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Invisible efforts to reduce suicides

Before coming to MIT as a postdoc in 2013, news of student suicides hadn’t affected me as they do now. I went to large schools: UMass-Amherst for undergrad and The University of Texas at Austin for my PhD. I only recall hearing news of a suicide about once a year, but the rate here feels painfully higher. Following last week’s report of an MIT graduate student’s death, I felt compelled to get involved and began to search for organized efforts within the MIT community. I have to say, what I found (or, rather, what I did not find) shocked me. Despite several articles in which MIT acknowledged the problem of suicides and appeared to commit to addressing the issue, even citing resources, nowhere could I find a salient lifeline for students in crisis at MIT.

First, I looked at the Student Support Services webpage and was met with the following cavalier message:

Being a student at MIT can sometimes feel like drinking from a fire hose and Student Support Services is here to help you manage the water pressure. We are a friendly and easily accessible hub of support for MIT students. Whether you are struggling with a pset because of something going on in your life, you feel too ill to take an exam, you are considering taking time away from the Institute, or you just don’t know who to talk to, we can help.

Absent entirely was any sort of prompt containing words such as crisis, or safety, or the phone number for the national suicide prevention lifeline. There is a number for “mental health and counseling” listed along with five others under the heading “for urgent concerns or after hours.” Yet one of the first principles taught in suicide prevention training is the importance of being non-judgmental. Hence, directing a person to call a number for mental health counseling may not be the most effective in-the-moment strategy when that person is suicidal.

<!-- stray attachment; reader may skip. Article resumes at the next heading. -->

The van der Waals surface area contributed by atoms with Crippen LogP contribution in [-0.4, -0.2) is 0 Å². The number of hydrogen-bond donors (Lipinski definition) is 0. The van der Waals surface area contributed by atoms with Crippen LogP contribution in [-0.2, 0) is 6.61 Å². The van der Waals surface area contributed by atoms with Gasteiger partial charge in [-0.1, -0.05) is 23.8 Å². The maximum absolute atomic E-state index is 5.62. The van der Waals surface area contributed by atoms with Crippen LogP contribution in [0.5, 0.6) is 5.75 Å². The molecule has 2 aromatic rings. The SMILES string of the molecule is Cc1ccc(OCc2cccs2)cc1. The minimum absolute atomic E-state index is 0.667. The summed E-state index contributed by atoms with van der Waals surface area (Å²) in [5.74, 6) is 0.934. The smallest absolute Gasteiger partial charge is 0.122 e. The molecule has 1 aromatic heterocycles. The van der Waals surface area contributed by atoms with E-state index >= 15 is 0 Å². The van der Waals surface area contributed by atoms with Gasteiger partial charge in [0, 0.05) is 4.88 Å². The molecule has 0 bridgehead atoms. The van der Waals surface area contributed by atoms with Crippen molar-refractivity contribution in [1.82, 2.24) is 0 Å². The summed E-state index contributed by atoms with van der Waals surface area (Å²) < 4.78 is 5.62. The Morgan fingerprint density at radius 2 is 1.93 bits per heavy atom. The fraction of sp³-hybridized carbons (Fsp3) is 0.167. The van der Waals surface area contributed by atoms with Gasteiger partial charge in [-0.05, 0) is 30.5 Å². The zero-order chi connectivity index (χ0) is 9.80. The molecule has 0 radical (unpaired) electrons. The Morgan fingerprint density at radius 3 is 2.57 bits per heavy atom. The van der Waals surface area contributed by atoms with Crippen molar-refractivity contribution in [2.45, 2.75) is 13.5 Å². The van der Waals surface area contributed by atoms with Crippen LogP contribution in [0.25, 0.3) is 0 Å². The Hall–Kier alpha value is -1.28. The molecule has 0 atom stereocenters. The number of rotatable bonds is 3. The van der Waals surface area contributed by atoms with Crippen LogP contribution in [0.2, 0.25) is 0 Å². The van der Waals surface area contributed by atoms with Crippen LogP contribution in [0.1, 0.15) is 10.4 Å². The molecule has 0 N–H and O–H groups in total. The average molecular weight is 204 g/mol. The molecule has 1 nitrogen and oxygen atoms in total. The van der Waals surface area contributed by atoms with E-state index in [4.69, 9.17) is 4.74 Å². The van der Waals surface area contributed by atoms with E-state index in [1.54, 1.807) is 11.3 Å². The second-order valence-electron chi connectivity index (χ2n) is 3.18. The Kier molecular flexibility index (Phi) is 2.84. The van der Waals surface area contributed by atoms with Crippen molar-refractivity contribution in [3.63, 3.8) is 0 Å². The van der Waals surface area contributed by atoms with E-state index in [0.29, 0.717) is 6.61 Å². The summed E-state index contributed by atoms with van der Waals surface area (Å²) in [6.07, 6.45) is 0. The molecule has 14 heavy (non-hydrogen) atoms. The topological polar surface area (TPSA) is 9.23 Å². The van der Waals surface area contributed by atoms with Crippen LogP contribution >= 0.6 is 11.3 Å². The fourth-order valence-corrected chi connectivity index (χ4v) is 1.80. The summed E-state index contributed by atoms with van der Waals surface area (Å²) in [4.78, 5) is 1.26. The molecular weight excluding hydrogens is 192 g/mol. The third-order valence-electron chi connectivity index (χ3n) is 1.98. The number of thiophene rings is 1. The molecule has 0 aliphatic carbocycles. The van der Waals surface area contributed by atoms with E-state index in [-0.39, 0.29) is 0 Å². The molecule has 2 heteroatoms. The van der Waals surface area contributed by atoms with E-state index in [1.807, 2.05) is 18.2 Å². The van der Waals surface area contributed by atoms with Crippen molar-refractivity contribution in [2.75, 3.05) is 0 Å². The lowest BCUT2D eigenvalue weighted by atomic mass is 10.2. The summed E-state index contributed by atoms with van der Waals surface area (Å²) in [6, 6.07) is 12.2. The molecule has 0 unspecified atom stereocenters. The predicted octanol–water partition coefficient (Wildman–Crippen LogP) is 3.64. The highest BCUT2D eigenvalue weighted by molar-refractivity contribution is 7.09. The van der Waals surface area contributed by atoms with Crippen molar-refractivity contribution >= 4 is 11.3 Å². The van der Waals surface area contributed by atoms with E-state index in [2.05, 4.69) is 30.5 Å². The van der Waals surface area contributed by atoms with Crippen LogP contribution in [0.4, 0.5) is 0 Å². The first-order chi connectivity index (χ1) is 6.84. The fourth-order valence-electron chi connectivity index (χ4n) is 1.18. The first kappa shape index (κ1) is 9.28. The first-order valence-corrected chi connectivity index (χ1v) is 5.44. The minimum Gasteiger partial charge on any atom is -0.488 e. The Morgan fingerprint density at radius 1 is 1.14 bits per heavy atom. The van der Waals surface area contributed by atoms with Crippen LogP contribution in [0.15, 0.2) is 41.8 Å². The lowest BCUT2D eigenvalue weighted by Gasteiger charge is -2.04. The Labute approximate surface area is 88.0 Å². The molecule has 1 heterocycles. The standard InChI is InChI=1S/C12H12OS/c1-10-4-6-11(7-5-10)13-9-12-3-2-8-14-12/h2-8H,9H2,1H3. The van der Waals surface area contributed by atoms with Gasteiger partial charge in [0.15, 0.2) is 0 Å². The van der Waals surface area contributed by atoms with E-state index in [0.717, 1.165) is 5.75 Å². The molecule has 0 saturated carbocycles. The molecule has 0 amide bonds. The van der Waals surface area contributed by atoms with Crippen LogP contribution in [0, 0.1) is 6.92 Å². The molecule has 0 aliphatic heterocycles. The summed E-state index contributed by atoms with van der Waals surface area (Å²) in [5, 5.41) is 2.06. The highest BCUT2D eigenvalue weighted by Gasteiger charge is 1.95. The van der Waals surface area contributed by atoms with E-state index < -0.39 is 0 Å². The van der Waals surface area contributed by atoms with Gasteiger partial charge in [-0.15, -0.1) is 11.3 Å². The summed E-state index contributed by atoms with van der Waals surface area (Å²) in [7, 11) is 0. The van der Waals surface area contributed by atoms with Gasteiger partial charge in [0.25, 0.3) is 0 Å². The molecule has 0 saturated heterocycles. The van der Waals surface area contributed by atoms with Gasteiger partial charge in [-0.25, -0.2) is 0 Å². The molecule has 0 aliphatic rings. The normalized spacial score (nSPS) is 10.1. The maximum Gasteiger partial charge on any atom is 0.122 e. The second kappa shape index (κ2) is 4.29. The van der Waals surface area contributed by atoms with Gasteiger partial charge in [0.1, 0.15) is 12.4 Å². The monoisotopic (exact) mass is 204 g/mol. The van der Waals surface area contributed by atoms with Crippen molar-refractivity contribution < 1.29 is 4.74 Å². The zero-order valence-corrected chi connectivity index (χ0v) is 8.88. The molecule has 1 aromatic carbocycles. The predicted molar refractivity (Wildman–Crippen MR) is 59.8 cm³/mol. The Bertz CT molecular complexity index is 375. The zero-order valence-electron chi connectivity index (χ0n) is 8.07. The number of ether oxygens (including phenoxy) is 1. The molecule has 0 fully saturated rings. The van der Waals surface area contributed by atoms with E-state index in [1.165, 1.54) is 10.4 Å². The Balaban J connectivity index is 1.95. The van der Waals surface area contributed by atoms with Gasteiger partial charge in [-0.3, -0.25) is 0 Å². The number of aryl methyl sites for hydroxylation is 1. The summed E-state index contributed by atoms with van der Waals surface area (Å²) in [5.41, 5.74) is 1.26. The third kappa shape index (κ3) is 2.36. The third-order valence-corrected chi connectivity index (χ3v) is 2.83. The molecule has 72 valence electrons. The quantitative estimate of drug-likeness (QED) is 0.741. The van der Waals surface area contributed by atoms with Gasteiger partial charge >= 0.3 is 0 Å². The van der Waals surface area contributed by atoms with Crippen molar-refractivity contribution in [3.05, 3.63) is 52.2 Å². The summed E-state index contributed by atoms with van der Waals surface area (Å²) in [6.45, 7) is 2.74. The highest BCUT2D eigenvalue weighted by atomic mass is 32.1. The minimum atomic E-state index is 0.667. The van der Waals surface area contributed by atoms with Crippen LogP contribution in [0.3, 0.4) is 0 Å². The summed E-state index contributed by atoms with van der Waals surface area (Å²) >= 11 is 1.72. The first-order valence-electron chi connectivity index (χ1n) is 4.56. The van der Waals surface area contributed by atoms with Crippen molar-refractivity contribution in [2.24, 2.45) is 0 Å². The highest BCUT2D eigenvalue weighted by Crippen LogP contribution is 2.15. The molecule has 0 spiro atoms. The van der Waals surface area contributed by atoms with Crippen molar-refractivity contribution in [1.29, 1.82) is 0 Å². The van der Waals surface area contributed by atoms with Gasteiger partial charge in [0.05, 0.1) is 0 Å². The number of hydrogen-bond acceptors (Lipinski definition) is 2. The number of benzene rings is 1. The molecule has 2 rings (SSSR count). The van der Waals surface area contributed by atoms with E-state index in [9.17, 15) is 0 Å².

I also looked up the Active Minds group at MIT. Google pointed me first to its Facebook page, where the link next to “website” led me to a “404 error: not-found” message (though one of the links on their “about us” page worked). At the bottom right corner of the page, not visible on my laptop without scrolling down, was diminutive blue text on a blue background, reading “In crisis? Call …” along with a number. Well, at least that’s more than the S3 page provided, but why isn’t it at the top of the page in big, bold text? Furthermore, I couldn’t find any useful information about how to join the MIT team, as the website only allows you to search by name, and inputting ‘MIT’ didn’t return any results. Perhaps the Facebook page is the official page? And if so, where is information about joining the efforts or getting help? Of course, I can intuit that if I “like” the page, I will see posts about upcoming events in my newsfeed. But what about members of the MIT community whose social lives or scheduling practices don’t overlap significantly with Facebook?

MIT is extending its efforts and programs, but the visibility remains problematic. Only after speaking about this topic with staff at The Tech did I learn about the support resource together.mit.edu. One recently added program, “Let’s Chat,” is also extremely limited in terms of accessibility, only available for a few hours during business days.

This can’t be the front line of MIT’s efforts to engage the community and reduce student suicides, can it? I do believe that MIT is deeply concerned by these deaths. Yet I write this letter to point out that the Institute’s efforts and resources do not appear highly visible to those who are interested in addressing this issue, and more importantly, to those who need them.

Emily Carino is a postdoctoral associate in the Department of Chemical Engineering.